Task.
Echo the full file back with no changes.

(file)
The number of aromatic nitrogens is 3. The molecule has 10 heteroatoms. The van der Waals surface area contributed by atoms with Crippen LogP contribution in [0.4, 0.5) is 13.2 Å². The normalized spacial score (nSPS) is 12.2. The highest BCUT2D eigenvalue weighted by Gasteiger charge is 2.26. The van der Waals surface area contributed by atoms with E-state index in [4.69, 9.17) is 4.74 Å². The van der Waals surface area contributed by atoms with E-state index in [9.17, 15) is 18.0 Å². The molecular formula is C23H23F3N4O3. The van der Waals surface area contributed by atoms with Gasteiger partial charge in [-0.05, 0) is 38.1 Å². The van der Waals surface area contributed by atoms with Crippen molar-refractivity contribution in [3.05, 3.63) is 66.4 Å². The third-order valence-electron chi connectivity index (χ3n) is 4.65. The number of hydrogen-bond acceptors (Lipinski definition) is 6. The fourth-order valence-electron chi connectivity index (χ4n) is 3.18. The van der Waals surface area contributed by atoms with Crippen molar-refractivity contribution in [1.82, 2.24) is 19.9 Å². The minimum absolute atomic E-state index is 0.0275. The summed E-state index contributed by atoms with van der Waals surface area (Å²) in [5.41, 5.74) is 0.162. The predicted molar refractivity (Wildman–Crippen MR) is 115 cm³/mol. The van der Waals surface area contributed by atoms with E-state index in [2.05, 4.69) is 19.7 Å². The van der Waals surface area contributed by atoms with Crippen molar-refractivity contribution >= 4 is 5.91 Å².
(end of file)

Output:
The number of aromatic nitrogens is 3. The molecule has 10 heteroatoms. The van der Waals surface area contributed by atoms with Crippen LogP contribution in [0.4, 0.5) is 13.2 Å². The normalized spacial score (nSPS) is 12.2. The highest BCUT2D eigenvalue weighted by Gasteiger charge is 2.26. The van der Waals surface area contributed by atoms with E-state index in [4.69, 9.17) is 4.74 Å². The van der Waals surface area contributed by atoms with E-state index in [9.17, 15) is 18.0 Å². The molecular formula is C23H23F3N4O3. The van der Waals surface area contributed by atoms with Gasteiger partial charge in [-0.05, 0) is 38.1 Å². The van der Waals surface area contributed by atoms with Crippen molar-refractivity contribution in [3.05, 3.63) is 66.4 Å². The third-order valence-electron chi connectivity index (χ3n) is 4.65. The number of hydrogen-bond acceptors (Lipinski definition) is 6. The fourth-order valence-electron chi connectivity index (χ4n) is 3.18. The van der Waals surface area contributed by atoms with Crippen molar-refractivity contribution in [1.82, 2.24) is 19.9 Å². The minimum absolute atomic E-state index is 0.0275. The summed E-state index contributed by atoms with van der Waals surface area (Å²) in [5.41, 5.74) is 0.162. The predicted molar refractivity (Wildman–Crippen MR) is 115 cm³/mol. The van der Waals surface area contributed by atoms with E-state index in [2.05, 4.69) is 19.7 Å². The van der Waals surface area contributed by atoms with Crippen molar-refractivity contribution >= 4 is 5.91 Å².